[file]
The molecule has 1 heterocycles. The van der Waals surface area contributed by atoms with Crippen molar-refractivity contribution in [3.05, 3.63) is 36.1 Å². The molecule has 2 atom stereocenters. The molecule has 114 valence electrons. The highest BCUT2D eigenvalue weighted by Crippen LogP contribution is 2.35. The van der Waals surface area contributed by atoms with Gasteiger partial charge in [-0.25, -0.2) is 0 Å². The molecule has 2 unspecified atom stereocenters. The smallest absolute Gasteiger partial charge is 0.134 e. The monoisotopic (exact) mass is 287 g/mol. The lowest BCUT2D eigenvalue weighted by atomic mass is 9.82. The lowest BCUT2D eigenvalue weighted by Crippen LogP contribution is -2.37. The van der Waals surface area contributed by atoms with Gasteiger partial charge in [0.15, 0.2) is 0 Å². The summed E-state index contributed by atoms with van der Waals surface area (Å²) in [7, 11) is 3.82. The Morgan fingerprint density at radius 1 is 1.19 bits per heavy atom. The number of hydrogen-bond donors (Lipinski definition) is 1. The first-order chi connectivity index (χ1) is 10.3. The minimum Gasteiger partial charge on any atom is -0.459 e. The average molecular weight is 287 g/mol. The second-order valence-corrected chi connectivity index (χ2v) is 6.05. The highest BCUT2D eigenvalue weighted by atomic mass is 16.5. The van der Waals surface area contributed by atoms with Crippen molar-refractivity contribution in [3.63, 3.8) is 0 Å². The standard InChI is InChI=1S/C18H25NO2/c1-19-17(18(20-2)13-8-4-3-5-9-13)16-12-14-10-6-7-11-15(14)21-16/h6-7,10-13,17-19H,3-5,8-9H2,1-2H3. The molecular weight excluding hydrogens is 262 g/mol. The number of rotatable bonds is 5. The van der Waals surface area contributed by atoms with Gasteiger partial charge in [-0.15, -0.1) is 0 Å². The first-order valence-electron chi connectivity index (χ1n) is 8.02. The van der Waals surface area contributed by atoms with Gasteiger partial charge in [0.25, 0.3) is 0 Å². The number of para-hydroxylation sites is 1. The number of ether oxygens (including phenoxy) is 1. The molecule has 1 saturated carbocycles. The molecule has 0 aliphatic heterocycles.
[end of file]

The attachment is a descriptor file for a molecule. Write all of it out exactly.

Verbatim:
The molecule has 1 heterocycles. The van der Waals surface area contributed by atoms with Crippen molar-refractivity contribution in [3.05, 3.63) is 36.1 Å². The molecule has 2 atom stereocenters. The molecule has 114 valence electrons. The highest BCUT2D eigenvalue weighted by Crippen LogP contribution is 2.35. The van der Waals surface area contributed by atoms with Gasteiger partial charge in [-0.25, -0.2) is 0 Å². The molecule has 2 unspecified atom stereocenters. The smallest absolute Gasteiger partial charge is 0.134 e. The monoisotopic (exact) mass is 287 g/mol. The lowest BCUT2D eigenvalue weighted by atomic mass is 9.82. The lowest BCUT2D eigenvalue weighted by Crippen LogP contribution is -2.37. The van der Waals surface area contributed by atoms with Gasteiger partial charge in [0.15, 0.2) is 0 Å². The summed E-state index contributed by atoms with van der Waals surface area (Å²) in [7, 11) is 3.82. The Morgan fingerprint density at radius 1 is 1.19 bits per heavy atom. The number of hydrogen-bond donors (Lipinski definition) is 1. The first-order chi connectivity index (χ1) is 10.3. The minimum Gasteiger partial charge on any atom is -0.459 e. The average molecular weight is 287 g/mol. The second-order valence-corrected chi connectivity index (χ2v) is 6.05. The highest BCUT2D eigenvalue weighted by atomic mass is 16.5. The van der Waals surface area contributed by atoms with Crippen molar-refractivity contribution in [3.63, 3.8) is 0 Å². The standard InChI is InChI=1S/C18H25NO2/c1-19-17(18(20-2)13-8-4-3-5-9-13)16-12-14-10-6-7-11-15(14)21-16/h6-7,10-13,17-19H,3-5,8-9H2,1-2H3. The molecular weight excluding hydrogens is 262 g/mol. The number of rotatable bonds is 5. The van der Waals surface area contributed by atoms with Gasteiger partial charge in [-0.15, -0.1) is 0 Å². The first-order valence-electron chi connectivity index (χ1n) is 8.02. The van der Waals surface area contributed by atoms with Gasteiger partial charge in [0.25, 0.3) is 0 Å². The number of para-hydroxylation sites is 1. The number of ether oxygens (including phenoxy) is 1. The molecule has 1 saturated carbocycles. The molecule has 0 aliphatic heterocycles.